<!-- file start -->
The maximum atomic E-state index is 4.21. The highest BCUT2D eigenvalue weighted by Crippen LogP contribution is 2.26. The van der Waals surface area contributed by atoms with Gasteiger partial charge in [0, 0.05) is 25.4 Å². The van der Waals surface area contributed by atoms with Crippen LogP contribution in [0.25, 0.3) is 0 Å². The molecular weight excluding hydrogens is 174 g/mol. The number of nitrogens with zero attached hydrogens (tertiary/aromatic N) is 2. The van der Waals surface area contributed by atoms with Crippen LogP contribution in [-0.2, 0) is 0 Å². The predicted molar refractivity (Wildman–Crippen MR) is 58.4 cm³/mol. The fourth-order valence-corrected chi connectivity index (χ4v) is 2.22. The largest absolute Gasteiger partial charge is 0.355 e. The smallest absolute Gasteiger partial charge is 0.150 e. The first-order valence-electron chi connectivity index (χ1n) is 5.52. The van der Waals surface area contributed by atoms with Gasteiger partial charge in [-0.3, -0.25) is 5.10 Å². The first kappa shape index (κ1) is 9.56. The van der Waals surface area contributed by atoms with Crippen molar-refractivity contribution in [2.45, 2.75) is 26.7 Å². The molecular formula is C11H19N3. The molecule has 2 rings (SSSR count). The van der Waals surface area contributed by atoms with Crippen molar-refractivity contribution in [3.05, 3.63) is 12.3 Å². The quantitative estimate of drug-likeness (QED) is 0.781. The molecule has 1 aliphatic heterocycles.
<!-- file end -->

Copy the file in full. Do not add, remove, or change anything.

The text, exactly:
The maximum atomic E-state index is 4.21. The highest BCUT2D eigenvalue weighted by Crippen LogP contribution is 2.26. The van der Waals surface area contributed by atoms with Gasteiger partial charge in [0, 0.05) is 25.4 Å². The van der Waals surface area contributed by atoms with Crippen LogP contribution in [0.25, 0.3) is 0 Å². The molecular weight excluding hydrogens is 174 g/mol. The number of nitrogens with zero attached hydrogens (tertiary/aromatic N) is 2. The van der Waals surface area contributed by atoms with Crippen LogP contribution in [-0.2, 0) is 0 Å². The predicted molar refractivity (Wildman–Crippen MR) is 58.4 cm³/mol. The fourth-order valence-corrected chi connectivity index (χ4v) is 2.22. The largest absolute Gasteiger partial charge is 0.355 e. The smallest absolute Gasteiger partial charge is 0.150 e. The first-order valence-electron chi connectivity index (χ1n) is 5.52. The van der Waals surface area contributed by atoms with Gasteiger partial charge in [-0.3, -0.25) is 5.10 Å². The first kappa shape index (κ1) is 9.56. The van der Waals surface area contributed by atoms with Crippen molar-refractivity contribution in [2.45, 2.75) is 26.7 Å². The molecular formula is C11H19N3. The molecule has 2 rings (SSSR count). The van der Waals surface area contributed by atoms with Crippen molar-refractivity contribution in [3.05, 3.63) is 12.3 Å². The quantitative estimate of drug-likeness (QED) is 0.781. The molecule has 1 aliphatic heterocycles.